Once upon a time someone proposed a management systems approach to making companies more successful. Conventional wisdom held that companies that had clearly defined corporate missions, vision statements, and values held a significant advantage over others that did lacked these philosophies. The idea seemed so revolutionary and ingenious that companies rushed to create these ideological statements, but sadly, as is so often the case, what was a great idea was poorly executed.
Many companies came to believe that creating these documents was enough; that if an organization merely reminded its workers enough that these ideas would take root and grow. The C-suite demanded that statements be hastily crafted by marketing, framed and hung on the wall presumably so that all who enter could rest assured that the company was not run by complete sociopaths.
There’s no arguing that a company with no vision is not likely to be successful and clearly having a mission is important as your mission is synonymous with your purpose for existing. Perhaps even more importantly, without values a company would presumably have no unified basis for decision-making; no yardstick against which workers can measure the tough ethical and business decisions necessary to be successful.
Unfortunately, in many cases a company’s mission, vision statement and values had little to do with what was really important to the company. Rather, they were merely what the C-suite believed their customers wanted to hear. These statements were framed and hung in corporate lobbies and board rooms like Louis Wain paintings and bore little resemblance to how the company or acted on a daily basis. The hypocrisy of having two sets of values -- the ones on the walls versus the ones in the halls demoralized and disillusioned the employees.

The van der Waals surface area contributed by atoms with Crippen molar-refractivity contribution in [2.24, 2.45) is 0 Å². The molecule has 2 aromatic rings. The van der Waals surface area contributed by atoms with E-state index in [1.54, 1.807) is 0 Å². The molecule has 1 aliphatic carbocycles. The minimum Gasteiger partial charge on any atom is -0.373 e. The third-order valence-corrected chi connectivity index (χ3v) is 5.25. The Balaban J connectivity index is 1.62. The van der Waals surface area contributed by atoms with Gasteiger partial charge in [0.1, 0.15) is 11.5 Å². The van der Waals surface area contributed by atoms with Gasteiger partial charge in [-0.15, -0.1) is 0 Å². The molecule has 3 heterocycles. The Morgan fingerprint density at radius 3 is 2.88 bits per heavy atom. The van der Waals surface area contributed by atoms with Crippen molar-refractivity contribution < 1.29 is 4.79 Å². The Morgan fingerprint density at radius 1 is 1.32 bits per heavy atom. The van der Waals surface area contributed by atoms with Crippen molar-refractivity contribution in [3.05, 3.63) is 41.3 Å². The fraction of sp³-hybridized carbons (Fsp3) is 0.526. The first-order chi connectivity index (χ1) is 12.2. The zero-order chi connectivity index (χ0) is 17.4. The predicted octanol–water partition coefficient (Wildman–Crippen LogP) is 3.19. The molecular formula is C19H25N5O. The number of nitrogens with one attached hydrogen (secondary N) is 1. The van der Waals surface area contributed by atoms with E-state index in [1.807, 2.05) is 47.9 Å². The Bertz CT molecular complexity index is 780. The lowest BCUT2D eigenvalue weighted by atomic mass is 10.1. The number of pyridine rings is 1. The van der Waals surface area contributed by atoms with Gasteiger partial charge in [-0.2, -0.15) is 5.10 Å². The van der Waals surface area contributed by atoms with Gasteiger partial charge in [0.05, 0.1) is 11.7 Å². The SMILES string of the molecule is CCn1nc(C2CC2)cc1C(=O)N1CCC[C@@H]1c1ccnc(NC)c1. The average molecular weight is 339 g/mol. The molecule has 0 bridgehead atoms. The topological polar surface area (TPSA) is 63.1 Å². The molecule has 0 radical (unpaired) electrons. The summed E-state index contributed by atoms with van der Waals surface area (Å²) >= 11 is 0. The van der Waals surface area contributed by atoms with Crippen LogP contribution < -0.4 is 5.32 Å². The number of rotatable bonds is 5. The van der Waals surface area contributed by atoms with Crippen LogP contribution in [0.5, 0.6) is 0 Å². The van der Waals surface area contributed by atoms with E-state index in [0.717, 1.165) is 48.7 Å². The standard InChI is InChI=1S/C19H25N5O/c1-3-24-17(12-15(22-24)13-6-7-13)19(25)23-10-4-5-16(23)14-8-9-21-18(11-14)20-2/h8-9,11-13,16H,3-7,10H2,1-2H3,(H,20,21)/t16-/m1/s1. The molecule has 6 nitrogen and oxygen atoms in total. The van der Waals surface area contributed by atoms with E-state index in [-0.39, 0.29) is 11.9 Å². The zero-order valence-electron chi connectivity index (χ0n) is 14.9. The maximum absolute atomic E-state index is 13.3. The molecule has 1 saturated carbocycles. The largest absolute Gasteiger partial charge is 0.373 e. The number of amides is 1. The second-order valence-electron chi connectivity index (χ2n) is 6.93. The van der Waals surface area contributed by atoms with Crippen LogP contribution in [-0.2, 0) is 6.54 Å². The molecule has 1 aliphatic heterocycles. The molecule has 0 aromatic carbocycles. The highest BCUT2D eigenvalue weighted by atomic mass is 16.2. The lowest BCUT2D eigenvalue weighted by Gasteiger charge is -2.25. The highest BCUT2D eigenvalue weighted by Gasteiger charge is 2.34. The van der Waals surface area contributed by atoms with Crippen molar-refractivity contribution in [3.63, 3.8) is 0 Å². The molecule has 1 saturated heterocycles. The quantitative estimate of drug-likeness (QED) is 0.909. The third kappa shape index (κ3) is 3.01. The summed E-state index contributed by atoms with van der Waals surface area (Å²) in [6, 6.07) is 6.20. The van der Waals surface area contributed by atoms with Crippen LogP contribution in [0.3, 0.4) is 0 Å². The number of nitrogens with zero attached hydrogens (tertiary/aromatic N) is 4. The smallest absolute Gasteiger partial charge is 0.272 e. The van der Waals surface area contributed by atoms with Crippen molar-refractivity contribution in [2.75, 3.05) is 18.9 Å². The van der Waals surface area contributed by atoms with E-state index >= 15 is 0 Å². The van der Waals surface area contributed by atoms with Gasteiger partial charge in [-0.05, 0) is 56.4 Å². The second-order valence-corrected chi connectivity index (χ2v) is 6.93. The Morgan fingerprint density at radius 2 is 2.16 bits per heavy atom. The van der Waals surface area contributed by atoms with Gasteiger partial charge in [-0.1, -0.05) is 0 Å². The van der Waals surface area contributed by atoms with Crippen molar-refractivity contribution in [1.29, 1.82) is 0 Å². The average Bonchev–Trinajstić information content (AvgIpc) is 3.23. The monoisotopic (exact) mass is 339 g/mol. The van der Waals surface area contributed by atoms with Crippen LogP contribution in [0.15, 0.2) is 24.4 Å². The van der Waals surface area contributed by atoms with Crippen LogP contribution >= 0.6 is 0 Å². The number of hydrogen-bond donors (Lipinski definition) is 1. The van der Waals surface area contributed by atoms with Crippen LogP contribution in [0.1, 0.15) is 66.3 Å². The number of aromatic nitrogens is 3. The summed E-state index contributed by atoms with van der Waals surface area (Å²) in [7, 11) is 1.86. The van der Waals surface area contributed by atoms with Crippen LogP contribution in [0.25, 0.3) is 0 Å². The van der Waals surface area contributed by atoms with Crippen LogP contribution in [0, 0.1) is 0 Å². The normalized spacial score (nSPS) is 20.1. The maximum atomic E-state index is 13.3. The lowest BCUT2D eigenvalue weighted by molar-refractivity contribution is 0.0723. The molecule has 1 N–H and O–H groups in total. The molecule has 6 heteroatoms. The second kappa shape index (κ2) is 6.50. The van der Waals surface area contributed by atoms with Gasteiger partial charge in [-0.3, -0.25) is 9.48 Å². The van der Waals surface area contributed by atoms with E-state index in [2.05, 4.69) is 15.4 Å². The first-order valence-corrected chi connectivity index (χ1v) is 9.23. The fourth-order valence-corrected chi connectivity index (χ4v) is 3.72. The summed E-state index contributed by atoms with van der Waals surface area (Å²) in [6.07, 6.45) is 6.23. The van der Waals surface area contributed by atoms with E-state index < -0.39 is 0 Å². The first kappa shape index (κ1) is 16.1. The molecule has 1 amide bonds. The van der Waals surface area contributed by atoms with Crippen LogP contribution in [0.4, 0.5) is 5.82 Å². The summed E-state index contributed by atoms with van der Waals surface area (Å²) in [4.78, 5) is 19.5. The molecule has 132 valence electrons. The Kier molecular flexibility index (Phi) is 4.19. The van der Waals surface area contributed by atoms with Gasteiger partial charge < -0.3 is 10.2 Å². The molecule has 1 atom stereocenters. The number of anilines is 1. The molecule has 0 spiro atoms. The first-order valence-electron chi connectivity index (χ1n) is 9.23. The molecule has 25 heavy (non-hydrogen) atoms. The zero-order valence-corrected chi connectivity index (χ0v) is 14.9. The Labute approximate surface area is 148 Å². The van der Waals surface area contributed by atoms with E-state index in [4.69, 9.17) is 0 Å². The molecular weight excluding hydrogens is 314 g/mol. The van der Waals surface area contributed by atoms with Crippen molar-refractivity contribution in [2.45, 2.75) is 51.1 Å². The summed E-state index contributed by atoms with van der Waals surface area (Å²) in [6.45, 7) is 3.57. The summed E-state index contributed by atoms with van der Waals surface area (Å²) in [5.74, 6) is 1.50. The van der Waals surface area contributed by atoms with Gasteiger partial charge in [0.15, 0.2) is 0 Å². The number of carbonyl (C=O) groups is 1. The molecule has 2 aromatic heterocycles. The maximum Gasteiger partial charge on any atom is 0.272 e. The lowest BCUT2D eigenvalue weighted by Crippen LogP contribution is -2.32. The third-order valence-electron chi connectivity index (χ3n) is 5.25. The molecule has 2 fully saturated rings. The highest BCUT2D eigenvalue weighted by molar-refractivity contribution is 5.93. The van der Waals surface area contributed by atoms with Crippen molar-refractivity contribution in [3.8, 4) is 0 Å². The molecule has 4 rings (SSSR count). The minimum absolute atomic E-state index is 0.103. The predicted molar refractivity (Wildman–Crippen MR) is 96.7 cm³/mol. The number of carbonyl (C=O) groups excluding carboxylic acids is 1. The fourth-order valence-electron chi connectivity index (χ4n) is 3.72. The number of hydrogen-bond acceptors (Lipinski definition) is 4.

Some may wonder if something is truly a value, i.e. a belief so deeply rooted in one’s personality that one might struggle to define it, why one would need to frame it and hang it on the wall? True values are hardwired into one’s subconscious and while we may not always life in accordance with our values we always aspire to do so.
Entrepreneurs can’t afford to let their mission, values and vision slip into banality. If an entrepreneur loses site of why the business exists, what the organization hopes to accomplish and the ethical parameters by which everyone at the company make decisions, then there is little hope for success.
Companies cannot fix a misalignment between its values and its business decisions by festooning the walls (or more likely the website) with posters but in making these sentiments manifest in the business norms. Words pasted on poster board can never have the same impact as a CEO who lives the company values daily. When leaders live the values than others in the organization either emulate those leaders or leave the organization for companies that are more attuned to their personal moral code.
That’s not to say that all entrepreneurs need to want to save the world. Not only is it okay to make money, it’s also important to make money. Money is the life’s blood of an entrepreneurship, but how we make money is just as important the amount of money we make. A sustainable organization must develop a workforce that understands and espouses the organizational values and that begins by demanding that everyone from the C-suite to the temp agency understands how the values manifest into behaviors on the job.